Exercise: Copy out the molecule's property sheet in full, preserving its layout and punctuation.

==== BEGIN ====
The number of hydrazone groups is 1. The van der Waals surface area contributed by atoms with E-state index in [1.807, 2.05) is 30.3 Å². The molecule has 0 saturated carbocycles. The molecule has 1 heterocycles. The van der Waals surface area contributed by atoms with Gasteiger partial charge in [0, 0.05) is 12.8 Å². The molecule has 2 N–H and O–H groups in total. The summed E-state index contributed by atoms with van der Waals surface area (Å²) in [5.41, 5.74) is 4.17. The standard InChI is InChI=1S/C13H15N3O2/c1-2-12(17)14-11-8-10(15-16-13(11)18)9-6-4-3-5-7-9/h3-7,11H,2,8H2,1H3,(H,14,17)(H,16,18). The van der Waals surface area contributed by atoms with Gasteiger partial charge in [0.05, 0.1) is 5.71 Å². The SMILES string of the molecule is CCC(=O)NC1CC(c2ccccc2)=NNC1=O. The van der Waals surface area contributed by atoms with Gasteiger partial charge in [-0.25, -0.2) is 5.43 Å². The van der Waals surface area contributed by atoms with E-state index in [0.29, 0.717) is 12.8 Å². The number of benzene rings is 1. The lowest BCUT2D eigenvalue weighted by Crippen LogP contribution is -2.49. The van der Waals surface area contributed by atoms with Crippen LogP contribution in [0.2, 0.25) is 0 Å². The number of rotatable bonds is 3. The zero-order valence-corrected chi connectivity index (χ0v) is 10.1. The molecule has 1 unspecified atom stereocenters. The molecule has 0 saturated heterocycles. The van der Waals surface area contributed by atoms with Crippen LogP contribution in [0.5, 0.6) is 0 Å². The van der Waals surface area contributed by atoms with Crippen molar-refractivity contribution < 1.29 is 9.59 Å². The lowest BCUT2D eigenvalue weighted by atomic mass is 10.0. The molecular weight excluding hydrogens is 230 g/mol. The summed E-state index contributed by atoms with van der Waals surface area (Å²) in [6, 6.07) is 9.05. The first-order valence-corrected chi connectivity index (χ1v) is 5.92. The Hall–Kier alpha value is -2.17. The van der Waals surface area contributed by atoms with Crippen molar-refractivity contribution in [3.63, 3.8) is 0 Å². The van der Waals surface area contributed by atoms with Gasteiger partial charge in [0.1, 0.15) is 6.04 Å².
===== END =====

The number of hydrazone groups is 1. The van der Waals surface area contributed by atoms with E-state index in [1.807, 2.05) is 30.3 Å². The molecule has 0 saturated carbocycles. The molecule has 1 heterocycles. The van der Waals surface area contributed by atoms with Gasteiger partial charge in [0, 0.05) is 12.8 Å². The molecule has 2 N–H and O–H groups in total. The summed E-state index contributed by atoms with van der Waals surface area (Å²) in [5.41, 5.74) is 4.17. The standard InChI is InChI=1S/C13H15N3O2/c1-2-12(17)14-11-8-10(15-16-13(11)18)9-6-4-3-5-7-9/h3-7,11H,2,8H2,1H3,(H,14,17)(H,16,18). The van der Waals surface area contributed by atoms with Gasteiger partial charge in [0.05, 0.1) is 5.71 Å². The SMILES string of the molecule is CCC(=O)NC1CC(c2ccccc2)=NNC1=O. The van der Waals surface area contributed by atoms with Gasteiger partial charge in [-0.25, -0.2) is 5.43 Å². The van der Waals surface area contributed by atoms with E-state index in [0.29, 0.717) is 12.8 Å². The number of benzene rings is 1. The lowest BCUT2D eigenvalue weighted by Crippen LogP contribution is -2.49. The van der Waals surface area contributed by atoms with Crippen LogP contribution in [0.2, 0.25) is 0 Å². The number of rotatable bonds is 3. The zero-order valence-corrected chi connectivity index (χ0v) is 10.1. The molecule has 1 unspecified atom stereocenters. The molecule has 0 saturated heterocycles. The van der Waals surface area contributed by atoms with Crippen LogP contribution in [0.5, 0.6) is 0 Å². The van der Waals surface area contributed by atoms with Crippen molar-refractivity contribution < 1.29 is 9.59 Å². The lowest BCUT2D eigenvalue weighted by atomic mass is 10.0. The molecular weight excluding hydrogens is 230 g/mol. The summed E-state index contributed by atoms with van der Waals surface area (Å²) in [6, 6.07) is 9.05. The first-order valence-corrected chi connectivity index (χ1v) is 5.92. The Hall–Kier alpha value is -2.17. The van der Waals surface area contributed by atoms with Crippen molar-refractivity contribution in [3.63, 3.8) is 0 Å². The van der Waals surface area contributed by atoms with Gasteiger partial charge in [0.1, 0.15) is 6.04 Å².